The good thing about the current disruption and its opportunity for reset is that disruption forces boundaries of thinking to become malleable. That allows new ideas to seep into previously rigid systems. I asked both panelists to share how they see using this moment to open minds and accelerate changes.
Hoffman took the opportunity to answer this question with a call to action, saying that an increased amplification of companies who are taking strong steps forward toward creating a more diverse, inclusive and equitable society is necessary to maintain the momentum that we, as a society, have generated…Hoffman recognized the work of Dan Schulman of PayPal, noting that he is approaching his business from a “people, process and profit perspective” and is committed to the mission of equity…Nijhon, who is a changemaker in the entertainment world, took a slightly different perspective, noting that “the images that we create have a deep impact on the cultural script,” and it is therefore important to elevate and popularize movies, TV shows and podcasts that are dedicated to portraying diverse casts and diverse stories.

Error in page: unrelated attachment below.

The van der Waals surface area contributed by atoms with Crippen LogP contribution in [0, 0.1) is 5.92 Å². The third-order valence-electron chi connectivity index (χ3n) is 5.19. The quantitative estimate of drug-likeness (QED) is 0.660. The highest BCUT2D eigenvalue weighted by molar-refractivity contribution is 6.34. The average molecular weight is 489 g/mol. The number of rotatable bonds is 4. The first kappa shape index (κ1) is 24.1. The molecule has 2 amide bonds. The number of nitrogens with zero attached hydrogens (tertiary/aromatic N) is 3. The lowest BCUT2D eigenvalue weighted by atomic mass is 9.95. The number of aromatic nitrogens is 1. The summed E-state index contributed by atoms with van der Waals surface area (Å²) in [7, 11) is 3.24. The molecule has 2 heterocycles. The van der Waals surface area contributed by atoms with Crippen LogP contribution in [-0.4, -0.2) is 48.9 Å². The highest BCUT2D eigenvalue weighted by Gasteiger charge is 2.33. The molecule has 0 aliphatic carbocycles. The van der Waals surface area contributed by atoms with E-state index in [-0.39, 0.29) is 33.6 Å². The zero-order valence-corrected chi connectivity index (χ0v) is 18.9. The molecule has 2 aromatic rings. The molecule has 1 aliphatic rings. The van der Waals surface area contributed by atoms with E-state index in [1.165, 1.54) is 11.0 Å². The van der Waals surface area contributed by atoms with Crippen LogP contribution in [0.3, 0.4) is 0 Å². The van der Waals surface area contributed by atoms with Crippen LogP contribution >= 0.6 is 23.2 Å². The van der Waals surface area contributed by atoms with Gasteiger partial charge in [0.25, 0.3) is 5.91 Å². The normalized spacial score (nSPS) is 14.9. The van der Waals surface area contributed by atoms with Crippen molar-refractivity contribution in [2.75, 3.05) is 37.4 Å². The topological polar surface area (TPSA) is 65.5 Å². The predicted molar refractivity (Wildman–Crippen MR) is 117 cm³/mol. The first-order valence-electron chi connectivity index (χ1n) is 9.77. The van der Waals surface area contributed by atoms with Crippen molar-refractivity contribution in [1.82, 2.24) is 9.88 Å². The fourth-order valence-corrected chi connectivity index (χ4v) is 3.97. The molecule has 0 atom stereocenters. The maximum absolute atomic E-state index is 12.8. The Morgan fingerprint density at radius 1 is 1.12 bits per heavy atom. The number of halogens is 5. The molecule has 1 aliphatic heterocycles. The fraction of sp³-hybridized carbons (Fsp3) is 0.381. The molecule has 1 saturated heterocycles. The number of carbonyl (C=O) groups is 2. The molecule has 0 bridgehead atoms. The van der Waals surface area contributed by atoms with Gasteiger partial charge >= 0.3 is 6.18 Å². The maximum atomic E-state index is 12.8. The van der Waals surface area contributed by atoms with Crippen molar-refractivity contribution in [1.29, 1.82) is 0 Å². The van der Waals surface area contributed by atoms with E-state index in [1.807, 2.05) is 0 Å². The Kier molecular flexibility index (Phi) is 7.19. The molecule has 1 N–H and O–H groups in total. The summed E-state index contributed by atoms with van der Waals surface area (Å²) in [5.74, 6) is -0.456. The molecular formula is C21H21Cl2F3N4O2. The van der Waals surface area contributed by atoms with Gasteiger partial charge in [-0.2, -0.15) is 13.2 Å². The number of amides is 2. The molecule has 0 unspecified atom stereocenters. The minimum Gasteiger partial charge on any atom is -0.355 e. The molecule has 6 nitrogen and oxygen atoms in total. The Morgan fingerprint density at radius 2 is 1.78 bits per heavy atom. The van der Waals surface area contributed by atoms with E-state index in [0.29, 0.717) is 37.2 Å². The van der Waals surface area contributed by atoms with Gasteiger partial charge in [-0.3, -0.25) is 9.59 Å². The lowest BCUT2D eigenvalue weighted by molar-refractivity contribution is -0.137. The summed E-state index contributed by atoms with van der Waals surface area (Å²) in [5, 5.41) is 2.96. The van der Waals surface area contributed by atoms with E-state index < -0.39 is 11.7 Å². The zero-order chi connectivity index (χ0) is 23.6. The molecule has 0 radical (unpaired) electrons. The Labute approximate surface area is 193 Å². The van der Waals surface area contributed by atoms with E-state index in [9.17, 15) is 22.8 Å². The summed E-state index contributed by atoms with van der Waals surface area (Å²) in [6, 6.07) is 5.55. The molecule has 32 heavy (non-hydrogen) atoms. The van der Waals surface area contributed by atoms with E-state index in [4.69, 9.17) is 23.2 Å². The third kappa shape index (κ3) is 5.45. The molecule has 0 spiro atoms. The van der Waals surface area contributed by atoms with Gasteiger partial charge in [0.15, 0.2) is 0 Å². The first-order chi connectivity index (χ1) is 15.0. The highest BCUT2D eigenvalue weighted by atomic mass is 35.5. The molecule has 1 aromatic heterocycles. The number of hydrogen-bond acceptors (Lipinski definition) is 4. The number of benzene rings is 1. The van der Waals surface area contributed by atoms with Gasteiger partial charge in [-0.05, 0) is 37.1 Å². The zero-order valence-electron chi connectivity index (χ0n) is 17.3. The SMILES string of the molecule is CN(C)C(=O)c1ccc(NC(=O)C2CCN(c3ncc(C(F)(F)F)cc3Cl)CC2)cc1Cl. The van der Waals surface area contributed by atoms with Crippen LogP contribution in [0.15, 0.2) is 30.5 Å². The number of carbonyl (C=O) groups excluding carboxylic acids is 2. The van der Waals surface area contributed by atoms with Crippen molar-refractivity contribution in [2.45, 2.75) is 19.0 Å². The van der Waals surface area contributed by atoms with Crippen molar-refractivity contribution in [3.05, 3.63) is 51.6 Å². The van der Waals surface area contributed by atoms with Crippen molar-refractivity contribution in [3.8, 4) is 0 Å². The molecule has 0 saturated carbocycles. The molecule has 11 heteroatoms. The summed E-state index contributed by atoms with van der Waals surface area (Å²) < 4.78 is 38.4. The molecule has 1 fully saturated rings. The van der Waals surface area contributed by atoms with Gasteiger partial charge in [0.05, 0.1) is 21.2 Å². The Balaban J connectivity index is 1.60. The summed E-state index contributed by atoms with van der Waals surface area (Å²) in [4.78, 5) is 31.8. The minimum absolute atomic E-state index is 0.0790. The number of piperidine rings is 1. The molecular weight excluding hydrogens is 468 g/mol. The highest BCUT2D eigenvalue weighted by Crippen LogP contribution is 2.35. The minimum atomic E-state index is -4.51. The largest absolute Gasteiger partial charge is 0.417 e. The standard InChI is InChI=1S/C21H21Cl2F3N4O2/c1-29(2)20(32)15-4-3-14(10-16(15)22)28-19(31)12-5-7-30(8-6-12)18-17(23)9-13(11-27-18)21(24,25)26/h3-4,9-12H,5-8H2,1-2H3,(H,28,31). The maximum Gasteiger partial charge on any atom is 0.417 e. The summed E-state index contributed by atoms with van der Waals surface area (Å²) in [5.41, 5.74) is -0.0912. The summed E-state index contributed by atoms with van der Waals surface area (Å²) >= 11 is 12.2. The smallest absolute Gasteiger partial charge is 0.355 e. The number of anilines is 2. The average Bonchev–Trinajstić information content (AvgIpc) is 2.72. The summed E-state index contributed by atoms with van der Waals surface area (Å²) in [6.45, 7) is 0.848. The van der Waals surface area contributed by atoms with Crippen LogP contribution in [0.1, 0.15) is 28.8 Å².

I noted that “diversity” and “divide” come from same root. If we view diversity as a positive, it becomes a positive. Conversely, if we view diversity as a divide, that’s what it will be. With current heated debates over critical race theory and other pushbacks against diversity efforts, sometimes it feels like we are going backward and forward at the same pace. Yet all data shows that diversity is not only the right thing to do but also results in greater profitability.
Adding to the challenge, a new study from McKinsey found women are up to twice as likely to spend substantial time on diversity, equity, and inclusion efforts that aren’t part of their formal job duties (like organizing events and recruiting from underrepresented groups), but that work is often overlooked. Nearly 70% of companies say DEI is critical, but less than a quarter of firms factor such work into formal performance evaluations.
Quoting again from Worth’s rendition, we quickly moved to solutions:
One of the ways that Nijhon has been implementing tangible steps toward DEI at Culture House is to emphasize the importance of leniency and understanding. She explained how she encourages each of her employees to sit down and make a private list — a list of all the ways they have benefited from certain privileges in their lives. “There are so many things in life that give us privilege, it’s not just race and it’s not just class.”